My Uncle StevePosted on 2/15/15A long journey knowing you, loving you, honoring you. Found you again on the Wall. More of you on the wallusa.com. I proudly carry your purple heart, and all awards with me and will always stay with our Abbott family.MORE
P.S. I don't want to select other. As Uncle was not an option. You were my father's brother, my uncle and aunt's brother...... my Uncle. My uncle Steve.
Remembering An American HeroPosted on 11/25/13 - by Curt Carter email@example.comDear 1LT Steven Glenn Abbott, sirMORE
As an American, I would like to thank you for your service and for your sacrifice made on behalf of our wonderful country. The youth of today could gain much by learning of heroes such as yourself, men and women whose courage and heart can never be questioned.
May God allow you to read this, and may He allow me to someday shake your hand when I get to Heaven to personally thank you. May he also allow my father to find you and shake your hand now to say thank you; for America, and for those who love you.
With respect, and the best salute a civilian can muster for you, Sir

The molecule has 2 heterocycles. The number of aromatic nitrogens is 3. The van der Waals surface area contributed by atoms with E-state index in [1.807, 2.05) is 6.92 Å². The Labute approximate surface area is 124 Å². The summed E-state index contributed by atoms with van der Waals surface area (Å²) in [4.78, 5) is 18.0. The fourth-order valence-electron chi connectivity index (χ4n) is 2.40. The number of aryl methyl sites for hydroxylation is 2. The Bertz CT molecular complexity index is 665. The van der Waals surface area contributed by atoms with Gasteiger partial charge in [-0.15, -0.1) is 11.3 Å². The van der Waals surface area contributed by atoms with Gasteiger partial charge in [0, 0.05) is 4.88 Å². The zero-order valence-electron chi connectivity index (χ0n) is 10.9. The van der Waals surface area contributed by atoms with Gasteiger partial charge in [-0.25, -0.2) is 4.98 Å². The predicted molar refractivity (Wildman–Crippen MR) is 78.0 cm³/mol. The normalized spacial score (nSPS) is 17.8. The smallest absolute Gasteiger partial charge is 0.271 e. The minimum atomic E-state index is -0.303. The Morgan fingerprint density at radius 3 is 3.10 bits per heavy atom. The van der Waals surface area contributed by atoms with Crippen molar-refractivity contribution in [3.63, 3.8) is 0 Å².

My brotherPosted on 5/27/13 - by Dianne Burcar firstname.lastname@example.org
Steve grew up in Two Harbors,Mn. He graduate from THHS in 1964 along with me. Steve was like a brother to me. Always there when needed. His memory will never die. RIP my brother.
Final Mission of U.S. Army helicopter AH-1G tail number 66-15334Posted on 4/30/13 - by email@example.com
On May 12, 1968 this aircraft from D Company, 229th Assault Helicopter Battalion, 1st Cavalry Division was operating in the Quang Tri Province (I Corps) when it came under small arms (AK-47) fire. The attack caused the helicopter to crash and burn. Both crewmen, 1LT Steven G. Abbott and CW2 Robert W. Gotthardt, suffered fatal injuries. It has been surmised that the shoot down was the result of an attempt to drop a 100 lb. canister of CS (tear) gas on an enemy position. Because the AH-1G didn’t have a bombsight and the optimum drop height was 100 feet AGL, the airspeed was probably pretty low at the drop point making the aircraft vulnerable to ground fire. [Taken from vhpa.org]
RemembrancePosted on 4/22/13 - by Don Ward MORE
RemembrancePosted on 4/22/13 - by Don Ward MORE
We RememberPosted on 3/4/13 - by Robert Sage firstname.lastname@example.org
Steven is buried in Lakeview Cemetery, Two Harbors, MN. PH
Field Artillery OCS Class 4-67 Fort Sill OklahomaPosted on 12/26/09 - by Randy Dunham email@example.comLT Abbott served with Company D, 229th Assault Helicopter Battalion, 1st Cavalry Division. He lost his life while piloting an AH-1G Cobra helicopter that was shot down during an armed reconnaissance mission.MORE
Steve's profile and biography are in my book, "The Faces Behind The Names", published in 1996. I am now getting requests for this book that is sold-out and I am trying to see how many people might still want a copy in a fall re-print. Please look at: www.mpress.addr.comMORE
The prices would be lower in the re-print. Do not order now if interested; just e-mail me if interested in a copy. Thank you.